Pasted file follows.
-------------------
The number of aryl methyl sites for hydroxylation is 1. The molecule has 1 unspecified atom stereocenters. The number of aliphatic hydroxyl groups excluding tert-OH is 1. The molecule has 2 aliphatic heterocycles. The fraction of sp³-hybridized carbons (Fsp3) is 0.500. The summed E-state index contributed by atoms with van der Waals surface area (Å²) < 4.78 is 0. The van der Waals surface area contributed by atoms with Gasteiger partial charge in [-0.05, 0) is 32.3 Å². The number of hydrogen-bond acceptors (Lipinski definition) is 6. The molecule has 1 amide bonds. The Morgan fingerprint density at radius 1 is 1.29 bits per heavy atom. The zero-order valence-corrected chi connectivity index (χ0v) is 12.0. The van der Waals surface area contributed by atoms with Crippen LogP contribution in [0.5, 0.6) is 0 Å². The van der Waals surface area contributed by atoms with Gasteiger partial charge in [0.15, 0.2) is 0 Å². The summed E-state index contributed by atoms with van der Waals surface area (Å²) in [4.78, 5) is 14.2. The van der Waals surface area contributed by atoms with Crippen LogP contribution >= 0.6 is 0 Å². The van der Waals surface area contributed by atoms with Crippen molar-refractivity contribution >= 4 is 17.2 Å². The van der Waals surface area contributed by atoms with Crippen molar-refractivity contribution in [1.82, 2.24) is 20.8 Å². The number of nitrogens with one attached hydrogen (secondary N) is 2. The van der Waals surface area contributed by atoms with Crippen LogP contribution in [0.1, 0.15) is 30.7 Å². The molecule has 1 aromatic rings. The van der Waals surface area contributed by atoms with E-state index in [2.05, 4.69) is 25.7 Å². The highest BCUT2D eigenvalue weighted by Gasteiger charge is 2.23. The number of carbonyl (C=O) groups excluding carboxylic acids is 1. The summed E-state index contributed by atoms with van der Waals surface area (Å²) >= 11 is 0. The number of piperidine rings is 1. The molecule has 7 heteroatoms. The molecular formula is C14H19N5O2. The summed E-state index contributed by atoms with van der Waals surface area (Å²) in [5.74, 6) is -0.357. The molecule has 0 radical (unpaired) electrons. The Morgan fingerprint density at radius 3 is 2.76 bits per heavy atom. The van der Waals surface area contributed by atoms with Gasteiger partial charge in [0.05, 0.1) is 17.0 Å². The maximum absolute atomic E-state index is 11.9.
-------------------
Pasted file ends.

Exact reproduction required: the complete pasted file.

The number of aryl methyl sites for hydroxylation is 1. The molecule has 1 unspecified atom stereocenters. The number of aliphatic hydroxyl groups excluding tert-OH is 1. The molecule has 2 aliphatic heterocycles. The fraction of sp³-hybridized carbons (Fsp3) is 0.500. The summed E-state index contributed by atoms with van der Waals surface area (Å²) < 4.78 is 0. The van der Waals surface area contributed by atoms with Gasteiger partial charge in [-0.05, 0) is 32.3 Å². The number of hydrogen-bond acceptors (Lipinski definition) is 6. The molecule has 1 amide bonds. The Morgan fingerprint density at radius 1 is 1.29 bits per heavy atom. The zero-order valence-corrected chi connectivity index (χ0v) is 12.0. The van der Waals surface area contributed by atoms with Crippen LogP contribution in [0.5, 0.6) is 0 Å². The van der Waals surface area contributed by atoms with Gasteiger partial charge in [0.15, 0.2) is 0 Å². The summed E-state index contributed by atoms with van der Waals surface area (Å²) in [4.78, 5) is 14.2. The van der Waals surface area contributed by atoms with Crippen LogP contribution >= 0.6 is 0 Å². The van der Waals surface area contributed by atoms with Crippen molar-refractivity contribution >= 4 is 17.2 Å². The van der Waals surface area contributed by atoms with Crippen molar-refractivity contribution in [1.82, 2.24) is 20.8 Å². The number of nitrogens with one attached hydrogen (secondary N) is 2. The van der Waals surface area contributed by atoms with Crippen LogP contribution in [0.1, 0.15) is 30.7 Å². The molecule has 1 aromatic rings. The van der Waals surface area contributed by atoms with E-state index in [2.05, 4.69) is 25.7 Å². The highest BCUT2D eigenvalue weighted by Gasteiger charge is 2.23. The number of carbonyl (C=O) groups excluding carboxylic acids is 1. The summed E-state index contributed by atoms with van der Waals surface area (Å²) >= 11 is 0. The number of piperidine rings is 1. The molecule has 7 heteroatoms. The molecular formula is C14H19N5O2. The summed E-state index contributed by atoms with van der Waals surface area (Å²) in [5.74, 6) is -0.357. The molecule has 0 radical (unpaired) electrons. The Morgan fingerprint density at radius 3 is 2.76 bits per heavy atom. The van der Waals surface area contributed by atoms with Gasteiger partial charge in [0.05, 0.1) is 17.0 Å². The maximum absolute atomic E-state index is 11.9.